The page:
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Frequently Asked Questions Insurance

What's the payback period if I decide to waive premium conversion solely on the basis of my Social Security benefit?

The Office of Personnel Management (OPM) did some calculations comparing the increase in take home pay to the loss of Social Security benefits at various income and Federal income tax levels. The results presented below show how many years of additional Social Security benefits it would take to make up for the take home pay you will lose by not participating in premium conversion. The calculations were simplified; they don't account for the fact that your take home pay will increase now, but you probably won't be receiving your Social Security benefits until many years from now.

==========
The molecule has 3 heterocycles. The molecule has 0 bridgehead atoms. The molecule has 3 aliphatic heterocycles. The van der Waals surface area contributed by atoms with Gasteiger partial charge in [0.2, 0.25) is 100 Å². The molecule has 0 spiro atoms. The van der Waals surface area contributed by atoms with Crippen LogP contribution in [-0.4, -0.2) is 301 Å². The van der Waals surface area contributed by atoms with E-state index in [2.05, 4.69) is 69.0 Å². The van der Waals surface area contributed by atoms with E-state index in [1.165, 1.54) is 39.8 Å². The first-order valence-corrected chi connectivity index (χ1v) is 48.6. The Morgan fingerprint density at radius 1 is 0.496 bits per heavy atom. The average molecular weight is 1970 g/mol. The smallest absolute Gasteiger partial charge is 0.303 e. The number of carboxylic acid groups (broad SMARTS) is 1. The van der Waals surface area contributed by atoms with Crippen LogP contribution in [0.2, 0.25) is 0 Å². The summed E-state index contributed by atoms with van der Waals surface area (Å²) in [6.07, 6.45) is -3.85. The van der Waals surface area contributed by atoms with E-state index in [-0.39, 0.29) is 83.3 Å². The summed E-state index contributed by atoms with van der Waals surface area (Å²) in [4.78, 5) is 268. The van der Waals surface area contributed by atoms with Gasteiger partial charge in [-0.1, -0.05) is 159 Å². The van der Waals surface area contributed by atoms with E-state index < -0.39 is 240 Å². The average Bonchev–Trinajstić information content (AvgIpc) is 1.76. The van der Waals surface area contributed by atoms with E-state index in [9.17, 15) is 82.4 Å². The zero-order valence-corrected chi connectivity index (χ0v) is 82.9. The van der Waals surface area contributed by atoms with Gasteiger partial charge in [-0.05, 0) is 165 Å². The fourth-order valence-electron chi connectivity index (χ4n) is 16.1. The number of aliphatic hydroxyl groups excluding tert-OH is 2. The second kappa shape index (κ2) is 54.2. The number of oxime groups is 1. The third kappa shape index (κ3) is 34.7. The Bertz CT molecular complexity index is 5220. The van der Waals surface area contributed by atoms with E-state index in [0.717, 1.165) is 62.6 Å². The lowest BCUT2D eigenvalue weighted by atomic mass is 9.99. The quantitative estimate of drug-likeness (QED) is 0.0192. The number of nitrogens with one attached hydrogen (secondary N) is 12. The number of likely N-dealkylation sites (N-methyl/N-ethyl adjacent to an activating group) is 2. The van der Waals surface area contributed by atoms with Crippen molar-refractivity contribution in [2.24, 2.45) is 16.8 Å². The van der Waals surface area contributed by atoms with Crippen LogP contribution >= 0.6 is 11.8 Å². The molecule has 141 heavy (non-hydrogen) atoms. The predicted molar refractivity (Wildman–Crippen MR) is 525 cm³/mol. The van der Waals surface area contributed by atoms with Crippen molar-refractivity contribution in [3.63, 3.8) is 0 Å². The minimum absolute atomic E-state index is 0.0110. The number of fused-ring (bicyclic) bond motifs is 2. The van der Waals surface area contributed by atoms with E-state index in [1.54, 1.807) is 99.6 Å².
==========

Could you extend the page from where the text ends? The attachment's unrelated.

The amount of your FEHB premium does not affect the calculations.

Salary Income Tax Rate* Years of Social Security Benefits To Recover Lost Pay
To $6,400 0% p
15% 11
28% 17
$6,401 to $32,100 0% 10
15% 31
28% 49
$32,100+ 0% 22
15% 66
28% 104

*Marginal Federal rate. If you don't know yours call your Payroll Office.

As you can see if you don't have to pay any Federal income tax, you lose the primary benefit of premium conversion.

But some individuals might still want to participate because their Social Security and Medicare taxes will be lower. You also can see that at very low earnings levels ($6,400 or less) the decision is less clear cut. OPM's statistics indicate there are less than 100 employees in this category.

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